In the long-term field trial “Oberacker” at Zollikofen (Switzerland) the content of organic matter and macro-nutrients in the soil was analysed to determine the effect of no-tillage without any soil disturbance and conventional tillage with mouldboard plough.The amount of nitrogen mineralised during the year was similar in both treatments. However, nitrogen mineralisation in spring was delayed due to lower soil temperature and higher soil water content in no-tillage plots. As a consequence, spring-planted crops showed a slower plant development during their early growth stages. Under these conditions an application of a starter fertiliser may help to promote early plant development, as root growth may be reduced also by the higher bulk density of no-tillage soils. In contrast, under winter cereals, soil content of mineral nitrogen in spring was almost the same for both treatments, implying that no special nitrogen fertilisation strategy is required.Five years after the start of the field trial, the amount of organic matter in the top-soil (0 – 20 cm) with no-tillage had increased by 6.8 t*ha-1 or 10 % compared to conventional tillage. This augmentation was mainly observed in the top 10 cm of the soil, whereas in the 10 – 20 cm soil layer, the content of soil organic matter in no-tillage did not increase. Nevertheless, there is still a lack of information whether the combined effects of increased content of organic matter and nitrogen in the soil result in a higher nitrogen mineralisation, which would allow a reduction of nitrogen fertilisation in no-tillage compared to conventional tillage.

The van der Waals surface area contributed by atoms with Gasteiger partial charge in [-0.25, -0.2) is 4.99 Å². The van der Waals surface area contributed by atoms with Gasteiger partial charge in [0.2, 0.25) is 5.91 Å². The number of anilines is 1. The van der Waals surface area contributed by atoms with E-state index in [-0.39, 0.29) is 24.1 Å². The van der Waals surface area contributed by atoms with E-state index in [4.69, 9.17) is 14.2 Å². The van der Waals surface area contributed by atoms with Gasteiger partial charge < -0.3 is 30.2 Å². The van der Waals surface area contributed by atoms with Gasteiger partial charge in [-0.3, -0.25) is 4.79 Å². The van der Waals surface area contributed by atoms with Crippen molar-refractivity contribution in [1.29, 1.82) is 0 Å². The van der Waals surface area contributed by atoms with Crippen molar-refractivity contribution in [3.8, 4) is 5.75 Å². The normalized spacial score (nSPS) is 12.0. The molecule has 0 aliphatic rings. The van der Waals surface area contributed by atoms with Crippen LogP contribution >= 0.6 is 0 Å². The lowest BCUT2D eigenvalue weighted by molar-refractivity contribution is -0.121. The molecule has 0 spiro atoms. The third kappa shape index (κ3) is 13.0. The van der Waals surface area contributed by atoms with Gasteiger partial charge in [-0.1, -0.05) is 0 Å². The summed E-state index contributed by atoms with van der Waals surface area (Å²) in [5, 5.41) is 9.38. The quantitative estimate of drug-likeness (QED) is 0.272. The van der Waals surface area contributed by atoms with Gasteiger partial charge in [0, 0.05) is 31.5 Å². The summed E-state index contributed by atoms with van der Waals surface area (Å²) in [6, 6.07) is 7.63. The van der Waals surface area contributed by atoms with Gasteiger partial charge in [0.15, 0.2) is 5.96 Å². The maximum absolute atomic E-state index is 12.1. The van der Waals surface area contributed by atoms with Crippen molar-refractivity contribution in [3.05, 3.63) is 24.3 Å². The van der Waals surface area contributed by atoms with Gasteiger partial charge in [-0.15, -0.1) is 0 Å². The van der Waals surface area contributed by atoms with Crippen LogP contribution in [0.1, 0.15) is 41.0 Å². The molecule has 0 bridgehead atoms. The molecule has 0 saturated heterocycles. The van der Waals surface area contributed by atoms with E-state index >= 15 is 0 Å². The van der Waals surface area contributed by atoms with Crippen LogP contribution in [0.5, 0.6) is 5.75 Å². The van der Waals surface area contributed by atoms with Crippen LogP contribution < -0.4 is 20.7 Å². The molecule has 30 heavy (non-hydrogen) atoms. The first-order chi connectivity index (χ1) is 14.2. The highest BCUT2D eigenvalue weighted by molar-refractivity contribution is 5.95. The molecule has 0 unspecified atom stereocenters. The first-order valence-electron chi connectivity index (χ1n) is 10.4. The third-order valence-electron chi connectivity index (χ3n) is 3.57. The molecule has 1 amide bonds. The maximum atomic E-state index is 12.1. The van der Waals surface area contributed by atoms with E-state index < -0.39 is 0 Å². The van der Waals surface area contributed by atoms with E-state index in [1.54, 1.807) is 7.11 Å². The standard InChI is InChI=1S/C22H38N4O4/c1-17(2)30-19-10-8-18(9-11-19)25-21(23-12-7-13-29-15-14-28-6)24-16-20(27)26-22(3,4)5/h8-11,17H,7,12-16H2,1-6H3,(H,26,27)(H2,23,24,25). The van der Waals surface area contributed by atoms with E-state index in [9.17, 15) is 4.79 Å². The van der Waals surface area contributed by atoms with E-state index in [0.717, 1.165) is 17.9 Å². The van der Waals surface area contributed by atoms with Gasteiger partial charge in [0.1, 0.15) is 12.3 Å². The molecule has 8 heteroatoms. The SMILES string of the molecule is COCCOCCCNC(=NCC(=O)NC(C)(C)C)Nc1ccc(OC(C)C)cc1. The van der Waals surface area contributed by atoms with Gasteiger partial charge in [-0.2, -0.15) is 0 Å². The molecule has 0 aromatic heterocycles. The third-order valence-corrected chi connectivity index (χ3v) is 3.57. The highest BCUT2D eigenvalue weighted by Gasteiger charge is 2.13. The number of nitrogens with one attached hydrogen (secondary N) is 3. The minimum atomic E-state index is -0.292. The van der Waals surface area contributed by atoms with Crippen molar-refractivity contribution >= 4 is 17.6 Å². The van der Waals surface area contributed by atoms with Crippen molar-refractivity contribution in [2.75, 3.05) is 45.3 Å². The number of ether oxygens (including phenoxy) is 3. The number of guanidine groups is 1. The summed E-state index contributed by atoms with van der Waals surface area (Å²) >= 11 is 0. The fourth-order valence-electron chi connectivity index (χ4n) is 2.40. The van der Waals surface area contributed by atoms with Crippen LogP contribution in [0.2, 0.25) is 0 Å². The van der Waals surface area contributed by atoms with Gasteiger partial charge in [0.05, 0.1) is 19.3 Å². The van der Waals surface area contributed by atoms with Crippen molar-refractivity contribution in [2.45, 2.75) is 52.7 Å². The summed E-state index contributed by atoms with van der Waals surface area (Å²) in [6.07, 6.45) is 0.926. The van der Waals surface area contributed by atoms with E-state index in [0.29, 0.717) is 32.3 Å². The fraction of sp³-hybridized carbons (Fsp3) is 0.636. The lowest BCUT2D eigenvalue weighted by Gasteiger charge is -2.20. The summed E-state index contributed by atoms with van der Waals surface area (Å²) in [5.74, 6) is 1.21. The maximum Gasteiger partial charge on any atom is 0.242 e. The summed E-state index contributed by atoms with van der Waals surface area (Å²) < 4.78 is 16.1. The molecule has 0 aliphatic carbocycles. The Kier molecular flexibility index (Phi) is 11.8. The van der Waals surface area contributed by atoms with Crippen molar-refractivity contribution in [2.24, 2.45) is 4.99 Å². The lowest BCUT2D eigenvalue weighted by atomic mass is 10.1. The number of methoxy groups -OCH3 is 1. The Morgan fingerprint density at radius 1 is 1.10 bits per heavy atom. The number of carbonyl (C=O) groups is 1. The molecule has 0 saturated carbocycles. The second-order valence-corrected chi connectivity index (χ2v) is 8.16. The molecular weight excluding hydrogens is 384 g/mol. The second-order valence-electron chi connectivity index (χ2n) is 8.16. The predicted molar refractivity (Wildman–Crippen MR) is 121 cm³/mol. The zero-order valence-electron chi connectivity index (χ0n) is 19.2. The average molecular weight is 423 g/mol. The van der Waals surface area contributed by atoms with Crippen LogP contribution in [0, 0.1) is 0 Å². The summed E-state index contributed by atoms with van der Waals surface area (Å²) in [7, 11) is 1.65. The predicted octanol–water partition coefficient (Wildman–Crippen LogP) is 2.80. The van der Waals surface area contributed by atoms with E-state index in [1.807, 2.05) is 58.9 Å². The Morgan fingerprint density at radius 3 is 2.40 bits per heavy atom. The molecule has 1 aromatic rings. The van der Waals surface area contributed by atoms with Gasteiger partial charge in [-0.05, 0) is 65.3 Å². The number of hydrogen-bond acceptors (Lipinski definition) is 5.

Zufferey V., Delabays N., Verdenal T., Reynard J.- S., Dienes A., Belcher S., Lorenzini F., Bieri S., Blackford M., Bourdin G., Spangenberg J.-E., Carlen C., Spring J.-L.
Reynard J.- S., Spring J.-L., Verdenal T., Zufferey V., Bourdin G., Bieri S., Carlen C., Crettenand F., Favre G.